Vietnam & Cambodia 2013

“The Vietnam War was a decade of agony that took the lives of more than 58,000 Americans. Not since the Civil War have we as a country been so torn apart. There wasn’t an American alive who wasn’t affected in some way. More than 40 years after it ended, we can’t forget Vietnam, and we are still arguing about why it went wrong, who was to blame and whether it was all worth it.” – Ken Burns

My trepidation visiting Vietnam

I felt a bit of fear entering Vietnam for the first time, wondering if the Vietnamese carried anger or hatred towards Americans.  After all, two million Vietnamese died in the name of American freedom and democracy, and to counter the evil threat of a world dominated by Communism.  History proved that the American reading of the situation in Vietnam was wrong.  Although the U.S. thought the Vietnamese were simply an extension of Communism, we failed to see that they were fighting for their freedom from centuries of domination by the Chinese and French. 

Was the war pointless from the start, just a brutal historical episode that had nothing to do with survival or moral values?  In The Vietnam War,” a documentary series directed by Ken Burns and Lynn Novick, the American Undersecretary of Defense admits that the real reason for the U.S. ground invasion in March 1965 was “70 percent to avoid humiliation.”  In another interview, a Marine officer says straightforwardly, “You’re killing people in order to protect your male ego.”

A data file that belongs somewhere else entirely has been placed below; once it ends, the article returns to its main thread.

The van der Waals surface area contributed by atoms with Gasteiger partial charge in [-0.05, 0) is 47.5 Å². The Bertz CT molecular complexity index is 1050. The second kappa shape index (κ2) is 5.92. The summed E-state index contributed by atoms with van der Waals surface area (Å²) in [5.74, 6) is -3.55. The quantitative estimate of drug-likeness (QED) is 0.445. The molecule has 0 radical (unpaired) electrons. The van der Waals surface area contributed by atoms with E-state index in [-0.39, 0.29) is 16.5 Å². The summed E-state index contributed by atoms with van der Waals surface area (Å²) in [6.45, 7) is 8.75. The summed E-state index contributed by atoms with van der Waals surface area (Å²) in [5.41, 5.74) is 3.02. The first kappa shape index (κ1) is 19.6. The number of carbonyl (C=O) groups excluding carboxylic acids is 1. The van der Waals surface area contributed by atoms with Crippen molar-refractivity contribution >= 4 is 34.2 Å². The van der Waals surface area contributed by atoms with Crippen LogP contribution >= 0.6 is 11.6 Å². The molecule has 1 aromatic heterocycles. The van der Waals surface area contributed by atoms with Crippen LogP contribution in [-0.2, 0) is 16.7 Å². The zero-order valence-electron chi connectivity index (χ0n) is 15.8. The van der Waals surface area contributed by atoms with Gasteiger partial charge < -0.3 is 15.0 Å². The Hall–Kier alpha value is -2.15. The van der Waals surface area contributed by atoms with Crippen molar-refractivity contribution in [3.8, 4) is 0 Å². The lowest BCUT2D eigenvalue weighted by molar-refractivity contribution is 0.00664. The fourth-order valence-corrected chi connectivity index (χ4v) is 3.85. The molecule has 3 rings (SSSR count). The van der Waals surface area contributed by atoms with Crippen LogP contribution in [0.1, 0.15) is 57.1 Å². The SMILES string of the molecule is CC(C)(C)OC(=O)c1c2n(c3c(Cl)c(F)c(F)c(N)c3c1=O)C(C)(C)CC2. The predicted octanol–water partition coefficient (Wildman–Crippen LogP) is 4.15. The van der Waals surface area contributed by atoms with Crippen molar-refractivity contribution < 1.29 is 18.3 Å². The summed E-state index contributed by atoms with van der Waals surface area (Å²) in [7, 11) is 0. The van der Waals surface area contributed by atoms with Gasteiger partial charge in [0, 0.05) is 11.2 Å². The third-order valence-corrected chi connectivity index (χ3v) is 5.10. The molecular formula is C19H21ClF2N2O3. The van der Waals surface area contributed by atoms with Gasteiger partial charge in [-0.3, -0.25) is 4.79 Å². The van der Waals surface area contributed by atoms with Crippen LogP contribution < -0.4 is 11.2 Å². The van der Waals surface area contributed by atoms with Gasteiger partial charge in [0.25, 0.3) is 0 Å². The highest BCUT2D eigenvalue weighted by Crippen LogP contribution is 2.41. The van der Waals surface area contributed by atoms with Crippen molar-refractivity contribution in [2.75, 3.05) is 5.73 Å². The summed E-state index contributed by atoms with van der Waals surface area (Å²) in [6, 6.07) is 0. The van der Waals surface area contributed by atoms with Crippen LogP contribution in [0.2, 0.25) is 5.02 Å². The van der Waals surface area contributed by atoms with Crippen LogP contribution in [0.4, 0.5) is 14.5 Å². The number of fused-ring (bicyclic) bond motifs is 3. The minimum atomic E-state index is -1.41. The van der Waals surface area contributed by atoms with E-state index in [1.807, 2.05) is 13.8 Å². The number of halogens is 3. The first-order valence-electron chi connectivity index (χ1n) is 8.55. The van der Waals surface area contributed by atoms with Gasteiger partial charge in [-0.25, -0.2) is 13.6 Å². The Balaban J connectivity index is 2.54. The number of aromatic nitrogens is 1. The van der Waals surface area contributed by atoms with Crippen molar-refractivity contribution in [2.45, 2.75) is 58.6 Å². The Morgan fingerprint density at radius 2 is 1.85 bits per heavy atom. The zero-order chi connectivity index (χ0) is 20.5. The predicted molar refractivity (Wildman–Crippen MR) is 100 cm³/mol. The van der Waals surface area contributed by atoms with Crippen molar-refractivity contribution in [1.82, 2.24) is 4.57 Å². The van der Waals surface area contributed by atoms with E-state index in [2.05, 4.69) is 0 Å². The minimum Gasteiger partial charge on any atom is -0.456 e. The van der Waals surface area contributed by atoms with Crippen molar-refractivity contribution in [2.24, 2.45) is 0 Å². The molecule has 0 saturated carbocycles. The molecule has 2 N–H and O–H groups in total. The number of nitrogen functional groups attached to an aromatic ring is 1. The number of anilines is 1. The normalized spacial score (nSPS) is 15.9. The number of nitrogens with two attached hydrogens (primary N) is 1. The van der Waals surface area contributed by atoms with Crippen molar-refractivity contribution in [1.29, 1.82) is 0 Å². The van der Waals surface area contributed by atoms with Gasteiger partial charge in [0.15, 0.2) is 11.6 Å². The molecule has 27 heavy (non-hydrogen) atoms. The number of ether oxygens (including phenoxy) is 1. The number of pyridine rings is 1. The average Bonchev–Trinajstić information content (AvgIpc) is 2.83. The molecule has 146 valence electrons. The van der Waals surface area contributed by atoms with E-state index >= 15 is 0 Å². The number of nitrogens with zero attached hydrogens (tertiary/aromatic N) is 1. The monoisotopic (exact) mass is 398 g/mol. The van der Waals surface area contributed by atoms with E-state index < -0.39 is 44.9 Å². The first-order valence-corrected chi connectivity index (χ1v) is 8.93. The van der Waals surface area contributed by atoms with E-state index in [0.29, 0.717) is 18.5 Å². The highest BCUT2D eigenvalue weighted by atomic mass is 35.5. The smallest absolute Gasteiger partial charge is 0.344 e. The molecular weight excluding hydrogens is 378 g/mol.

The Vietnam war has profoundly shaped the American psyche.  Without it, there would have been no ‘sixties.’  No draft, no draft dodgers, no protest, no protest music, no hippies – just a lot of people taking LSD and complaining about their parents.  In “The Vietnam War,” a North Vietnamese Army veteran says, “People sing about victory, about liberation.  They are wrong.  Who won the war and who lost is not the question.  In war, no one wins or loses.  There is only destruction.  Only those who have never fought like to argue about who won and who lost.” 

As an Israeli, these reflections make me wonder if war is Israel’s inescapable destiny, if we are doing enough to challenge this assumption, and if there are realistic alternatives.  I tend to be with the school of thought that says war is Israel’s destiny, and that other options are yet to come.  However, just like the Americans made mistakes about Vietnam, I am open and willing to be proven wrong.  I wish that Israelis and Palestinians will be as friendly to one another as the Vietnamese and Americans one day.

My book recommendations

Vietnam: A History, by Stanley Karnow

A Bright Shining Lie: John Paul Vann and America in Vietnam, by Neil Sheehan

Cambodia, Report from a Stricken Land, by Henry Kamm

The Vietnam War, An Intimate History, by Geoffrey C. Ward, Ken Burns

Hue 1968: A Turning Point of the American War in Vietnam, by Mark Bowden

Asia’s Cauldron: The South China Sea and the End of a Stable Pacific, by Robert D. Kaplan

Down with Colonialism! by Ho Chi Minh and Walden Bello

Matterhorn: A Novel of the Vietnam War, by Karl Marlantes

The March of Folly: From Troy to Vietnam, by Barbara W. Tuchman

Up Country, by Nelson DeMille

The Things They Carried, by Tim O’Brien

The Sympathizer: A Novel, by Viet Thanh Nguyen

The Refugees, by Viet Thanh Nguyen

Hue 1968: A Turning Point of the American War in Vietnam by Mark Bowden